Captain Ryan Lambert
“This is part of the project we did with Ducks Unlimited. It’s a NAWCA [North American Wetlands Conservation Act] project. In just seven months, we did this. What can we do with a larger scale project?”
SEDIMENT DIVERSIONS – Mid Barataria Sediment Diversion
Captain Ryan Lambert
“That’s why I’m so adamant about Mid-Barataria [Sediment Diversion project] and how we have to make the west side start growing like the east side. It’s going to be incredible. I just hope I live long enough to see it all.
“Mid-Barataria Sediment Diversion project is really a cornerstone project of Louisiana’s Coastal Master Plan. The idea behind that project is to reconnect the Mississippi River with its coastal ecosystem, with its coastal wetlands, so they can do more work like you’re seeing right here today. Key difference is the Mid-Barataria Sediment Diversion would be a gated, controlled structure, so you could open it, you could close it, you can control the flows versus letting the river run free, essentially.”
Captain Ryan Lambert
“I think Mid-Barataria is going to protect New Orleans. These are going to build that marsh infrastructure between New Orleans and the Gulf of Mexico. That’s the only way we can live here. There’s no way we can survive if we don’t do this.”
“Let’s be clear. The Mid-Barataria Sediment Diversion project is a mitigation project. Is that going to change things? Is that going to impact people? Of course, it will. And we’ve been very transparent about that and we do have a plan and funds available to try to assist, to ease those changes, ease transitions.”
Fisherman Adam Donahue and his crew getting ready for a shrimp fishing expedition Buras, La., Aug. 3, 2021. (VOA News)
Brad Robin – Oyster Dealer
“Stop for a second.
“Pretty. Beautiful oyster. Gorgeous. Good job.
“I am a(n) oyster dealer, all my life. Produced oysters for the last 50 years. The Mid-Barataria Diversion is going to wipe out this industry. Because fresh water, way too much fresh water. A(n) oyster needs both styles of water, fresh water and salt water. Too much fresh water, it’ll wipe out everything. It’ll wipe out our ecosystem of the Gulf, kill 80-90% of our products, sometimes 100%. That’s what we face.”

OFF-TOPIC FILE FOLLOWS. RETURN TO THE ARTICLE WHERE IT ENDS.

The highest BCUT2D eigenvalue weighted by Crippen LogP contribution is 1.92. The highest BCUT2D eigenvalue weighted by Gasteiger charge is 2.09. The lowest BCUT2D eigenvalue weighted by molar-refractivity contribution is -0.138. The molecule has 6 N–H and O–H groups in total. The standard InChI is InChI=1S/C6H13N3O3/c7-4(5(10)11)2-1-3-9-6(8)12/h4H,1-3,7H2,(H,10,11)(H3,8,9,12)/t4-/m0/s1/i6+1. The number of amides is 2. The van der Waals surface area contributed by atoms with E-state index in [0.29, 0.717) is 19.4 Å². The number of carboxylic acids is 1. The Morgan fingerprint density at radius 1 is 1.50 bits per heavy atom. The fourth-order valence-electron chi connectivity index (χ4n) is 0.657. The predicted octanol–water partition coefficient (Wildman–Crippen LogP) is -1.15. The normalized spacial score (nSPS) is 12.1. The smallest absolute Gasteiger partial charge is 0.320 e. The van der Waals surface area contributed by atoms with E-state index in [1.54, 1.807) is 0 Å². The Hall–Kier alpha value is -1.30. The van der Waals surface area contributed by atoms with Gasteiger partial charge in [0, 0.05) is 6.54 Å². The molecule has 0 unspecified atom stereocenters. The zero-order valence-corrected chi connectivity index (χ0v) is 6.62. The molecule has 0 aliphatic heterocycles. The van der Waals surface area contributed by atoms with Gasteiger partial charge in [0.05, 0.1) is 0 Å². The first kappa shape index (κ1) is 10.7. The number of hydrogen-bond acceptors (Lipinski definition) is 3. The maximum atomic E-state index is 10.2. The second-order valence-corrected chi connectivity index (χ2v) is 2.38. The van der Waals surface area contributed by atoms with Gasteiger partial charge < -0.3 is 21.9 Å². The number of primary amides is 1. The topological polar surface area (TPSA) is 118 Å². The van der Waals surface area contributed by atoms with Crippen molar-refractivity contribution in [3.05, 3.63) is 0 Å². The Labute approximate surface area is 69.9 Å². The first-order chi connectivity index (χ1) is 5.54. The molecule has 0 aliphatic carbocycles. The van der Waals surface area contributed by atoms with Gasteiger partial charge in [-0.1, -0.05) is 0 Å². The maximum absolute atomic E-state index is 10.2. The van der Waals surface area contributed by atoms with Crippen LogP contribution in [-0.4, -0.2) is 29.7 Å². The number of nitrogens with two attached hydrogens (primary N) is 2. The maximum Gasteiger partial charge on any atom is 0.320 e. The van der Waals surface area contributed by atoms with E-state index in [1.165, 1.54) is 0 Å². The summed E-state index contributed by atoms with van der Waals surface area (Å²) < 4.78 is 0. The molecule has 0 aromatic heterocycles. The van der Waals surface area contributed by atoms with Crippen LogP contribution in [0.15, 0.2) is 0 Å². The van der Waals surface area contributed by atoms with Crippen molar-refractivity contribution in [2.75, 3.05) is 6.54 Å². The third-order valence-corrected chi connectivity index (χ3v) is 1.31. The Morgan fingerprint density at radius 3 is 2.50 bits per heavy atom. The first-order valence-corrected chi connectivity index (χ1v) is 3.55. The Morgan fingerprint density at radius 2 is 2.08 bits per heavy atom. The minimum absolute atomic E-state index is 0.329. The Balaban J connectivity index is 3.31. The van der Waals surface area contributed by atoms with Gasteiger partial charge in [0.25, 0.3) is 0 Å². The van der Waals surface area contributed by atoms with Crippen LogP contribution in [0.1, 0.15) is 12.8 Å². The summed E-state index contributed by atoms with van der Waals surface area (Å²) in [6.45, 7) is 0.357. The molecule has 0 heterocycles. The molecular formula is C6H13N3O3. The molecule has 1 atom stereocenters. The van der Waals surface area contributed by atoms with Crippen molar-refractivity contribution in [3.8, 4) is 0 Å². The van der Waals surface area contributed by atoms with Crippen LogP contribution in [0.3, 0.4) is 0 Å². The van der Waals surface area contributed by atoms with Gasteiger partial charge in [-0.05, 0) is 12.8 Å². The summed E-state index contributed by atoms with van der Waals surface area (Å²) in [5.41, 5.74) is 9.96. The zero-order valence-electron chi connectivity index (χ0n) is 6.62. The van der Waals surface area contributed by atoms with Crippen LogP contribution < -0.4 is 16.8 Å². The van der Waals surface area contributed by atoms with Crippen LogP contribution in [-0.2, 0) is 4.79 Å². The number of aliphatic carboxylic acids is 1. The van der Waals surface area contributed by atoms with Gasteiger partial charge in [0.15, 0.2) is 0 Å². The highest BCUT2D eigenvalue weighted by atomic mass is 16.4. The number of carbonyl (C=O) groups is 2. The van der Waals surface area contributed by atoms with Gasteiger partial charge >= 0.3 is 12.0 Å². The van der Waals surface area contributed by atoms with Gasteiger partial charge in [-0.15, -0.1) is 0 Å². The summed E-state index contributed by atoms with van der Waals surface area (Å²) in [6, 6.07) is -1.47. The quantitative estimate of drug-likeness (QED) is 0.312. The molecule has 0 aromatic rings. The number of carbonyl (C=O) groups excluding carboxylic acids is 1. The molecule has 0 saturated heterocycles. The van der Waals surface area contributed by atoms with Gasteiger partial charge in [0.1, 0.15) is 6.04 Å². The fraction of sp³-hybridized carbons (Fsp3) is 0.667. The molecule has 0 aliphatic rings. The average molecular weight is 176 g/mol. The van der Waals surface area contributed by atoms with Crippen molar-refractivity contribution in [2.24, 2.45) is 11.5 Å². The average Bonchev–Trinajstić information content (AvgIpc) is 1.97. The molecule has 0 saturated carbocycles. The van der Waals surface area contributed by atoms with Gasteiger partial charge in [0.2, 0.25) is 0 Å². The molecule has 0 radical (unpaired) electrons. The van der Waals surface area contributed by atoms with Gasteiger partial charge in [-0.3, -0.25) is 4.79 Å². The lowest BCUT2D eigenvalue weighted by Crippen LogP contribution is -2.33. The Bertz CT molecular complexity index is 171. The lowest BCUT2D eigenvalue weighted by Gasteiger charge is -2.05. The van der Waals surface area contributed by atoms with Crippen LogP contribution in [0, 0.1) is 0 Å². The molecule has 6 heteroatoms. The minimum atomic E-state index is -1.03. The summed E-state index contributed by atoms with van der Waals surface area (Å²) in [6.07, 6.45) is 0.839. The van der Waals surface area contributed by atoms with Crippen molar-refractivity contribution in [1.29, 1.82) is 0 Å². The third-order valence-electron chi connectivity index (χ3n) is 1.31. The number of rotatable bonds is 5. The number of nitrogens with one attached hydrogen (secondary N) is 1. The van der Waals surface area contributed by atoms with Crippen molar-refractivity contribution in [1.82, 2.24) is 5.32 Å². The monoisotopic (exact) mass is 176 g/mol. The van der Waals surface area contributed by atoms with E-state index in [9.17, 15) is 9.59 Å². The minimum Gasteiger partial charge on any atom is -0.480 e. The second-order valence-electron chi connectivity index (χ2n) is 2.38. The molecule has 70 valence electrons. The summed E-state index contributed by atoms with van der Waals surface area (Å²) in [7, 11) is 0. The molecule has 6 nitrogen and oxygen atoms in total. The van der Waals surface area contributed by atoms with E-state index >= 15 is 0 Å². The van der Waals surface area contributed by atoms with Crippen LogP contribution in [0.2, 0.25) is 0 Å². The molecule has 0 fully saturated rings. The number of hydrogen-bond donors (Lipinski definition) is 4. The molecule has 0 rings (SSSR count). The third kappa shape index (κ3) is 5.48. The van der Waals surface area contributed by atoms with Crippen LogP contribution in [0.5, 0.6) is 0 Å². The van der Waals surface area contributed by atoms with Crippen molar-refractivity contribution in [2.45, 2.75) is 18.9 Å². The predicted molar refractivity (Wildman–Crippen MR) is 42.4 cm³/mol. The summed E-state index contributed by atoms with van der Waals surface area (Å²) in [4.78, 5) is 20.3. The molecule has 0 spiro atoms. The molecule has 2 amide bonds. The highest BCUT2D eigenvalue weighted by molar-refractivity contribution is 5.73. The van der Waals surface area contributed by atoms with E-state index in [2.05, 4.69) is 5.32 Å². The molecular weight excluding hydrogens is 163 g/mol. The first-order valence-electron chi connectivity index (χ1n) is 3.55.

Michael Bagel Jr. – Commercial Fisherman
“It’s going to hurt me badly. It’s going to hurt the seafood industry terribly. We might not be fishermen no more. It’s hard enough in this industry, you know.”
Adam Donahue – Commercial Fisherman
“Listen to me. I ain’t no scientist. I didn’t even go to high school. I know how to catch shrimp. I know what shrimp like. I know what it takes to feed my family. You put a diversion right there, I’m going be the man at Walmart [American department store] saying, ‘Thank you for shopping.’”
Kimmie Sergine – Commercial Fisherman
“The Mississippi River drains….I want to say it’s 32 states and two Canadian provinces….of fertilizer, nitrates from all these corn-growing, crop-growing states. So, how can it be in this state’s best interest to allow river water from the second, most polluted river in the US to flow into the most seafood-productive estuary in the United States? It doesn’t make any sense.”
Brad Barth – Program Manager, Coastal Protection and Restoration Authority
“There may be short-term impacts and there’s a lot of folks that they’re going to potentially have some increased distances involved with where they have to go and fish. If the project is ultimately funded, that’s a guaranteed amount of money on there and a guaranteed process to work on what methods can we help in that change and transition on there.